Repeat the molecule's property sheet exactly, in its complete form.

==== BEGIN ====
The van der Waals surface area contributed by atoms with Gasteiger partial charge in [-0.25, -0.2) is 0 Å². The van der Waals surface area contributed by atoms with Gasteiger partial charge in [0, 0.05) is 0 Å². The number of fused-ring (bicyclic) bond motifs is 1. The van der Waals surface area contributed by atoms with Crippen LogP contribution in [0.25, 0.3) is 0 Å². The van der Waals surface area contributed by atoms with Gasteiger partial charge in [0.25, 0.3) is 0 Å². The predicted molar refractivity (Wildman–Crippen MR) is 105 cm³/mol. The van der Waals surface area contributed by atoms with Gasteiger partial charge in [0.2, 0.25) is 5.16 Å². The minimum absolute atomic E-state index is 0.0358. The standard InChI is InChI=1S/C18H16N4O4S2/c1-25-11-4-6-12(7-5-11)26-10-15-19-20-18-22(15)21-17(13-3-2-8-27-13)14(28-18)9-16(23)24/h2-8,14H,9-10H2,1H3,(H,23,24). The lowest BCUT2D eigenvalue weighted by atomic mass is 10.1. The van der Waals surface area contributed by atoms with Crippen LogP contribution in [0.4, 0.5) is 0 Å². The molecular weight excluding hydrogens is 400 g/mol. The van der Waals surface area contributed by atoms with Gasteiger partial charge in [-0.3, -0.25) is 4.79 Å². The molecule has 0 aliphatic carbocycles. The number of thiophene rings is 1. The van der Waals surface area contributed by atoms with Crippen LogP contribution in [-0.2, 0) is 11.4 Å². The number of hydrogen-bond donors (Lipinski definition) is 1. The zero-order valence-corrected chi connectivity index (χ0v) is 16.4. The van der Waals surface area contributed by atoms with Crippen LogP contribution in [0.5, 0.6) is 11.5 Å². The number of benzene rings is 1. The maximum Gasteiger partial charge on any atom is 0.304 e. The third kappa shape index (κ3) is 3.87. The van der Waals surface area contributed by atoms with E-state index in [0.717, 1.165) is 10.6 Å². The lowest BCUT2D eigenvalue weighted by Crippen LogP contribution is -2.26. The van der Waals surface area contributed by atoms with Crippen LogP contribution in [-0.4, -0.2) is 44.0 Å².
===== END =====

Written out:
The van der Waals surface area contributed by atoms with Gasteiger partial charge in [-0.25, -0.2) is 0 Å². The van der Waals surface area contributed by atoms with Gasteiger partial charge in [0, 0.05) is 0 Å². The number of fused-ring (bicyclic) bond motifs is 1. The van der Waals surface area contributed by atoms with Crippen LogP contribution in [0.25, 0.3) is 0 Å². The van der Waals surface area contributed by atoms with Gasteiger partial charge in [0.25, 0.3) is 0 Å². The predicted molar refractivity (Wildman–Crippen MR) is 105 cm³/mol. The van der Waals surface area contributed by atoms with Gasteiger partial charge in [0.2, 0.25) is 5.16 Å². The minimum absolute atomic E-state index is 0.0358. The standard InChI is InChI=1S/C18H16N4O4S2/c1-25-11-4-6-12(7-5-11)26-10-15-19-20-18-22(15)21-17(13-3-2-8-27-13)14(28-18)9-16(23)24/h2-8,14H,9-10H2,1H3,(H,23,24). The lowest BCUT2D eigenvalue weighted by atomic mass is 10.1. The van der Waals surface area contributed by atoms with Crippen LogP contribution in [0.4, 0.5) is 0 Å². The molecular weight excluding hydrogens is 400 g/mol. The van der Waals surface area contributed by atoms with Gasteiger partial charge in [-0.3, -0.25) is 4.79 Å². The molecule has 0 aliphatic carbocycles. The number of thiophene rings is 1. The van der Waals surface area contributed by atoms with Crippen LogP contribution in [-0.2, 0) is 11.4 Å². The number of hydrogen-bond donors (Lipinski definition) is 1. The zero-order valence-corrected chi connectivity index (χ0v) is 16.4. The van der Waals surface area contributed by atoms with Crippen LogP contribution in [0.5, 0.6) is 11.5 Å². The number of benzene rings is 1. The maximum Gasteiger partial charge on any atom is 0.304 e. The third kappa shape index (κ3) is 3.87. The van der Waals surface area contributed by atoms with E-state index in [0.717, 1.165) is 10.6 Å². The lowest BCUT2D eigenvalue weighted by Crippen LogP contribution is -2.26. The van der Waals surface area contributed by atoms with Crippen LogP contribution in [-0.4, -0.2) is 44.0 Å².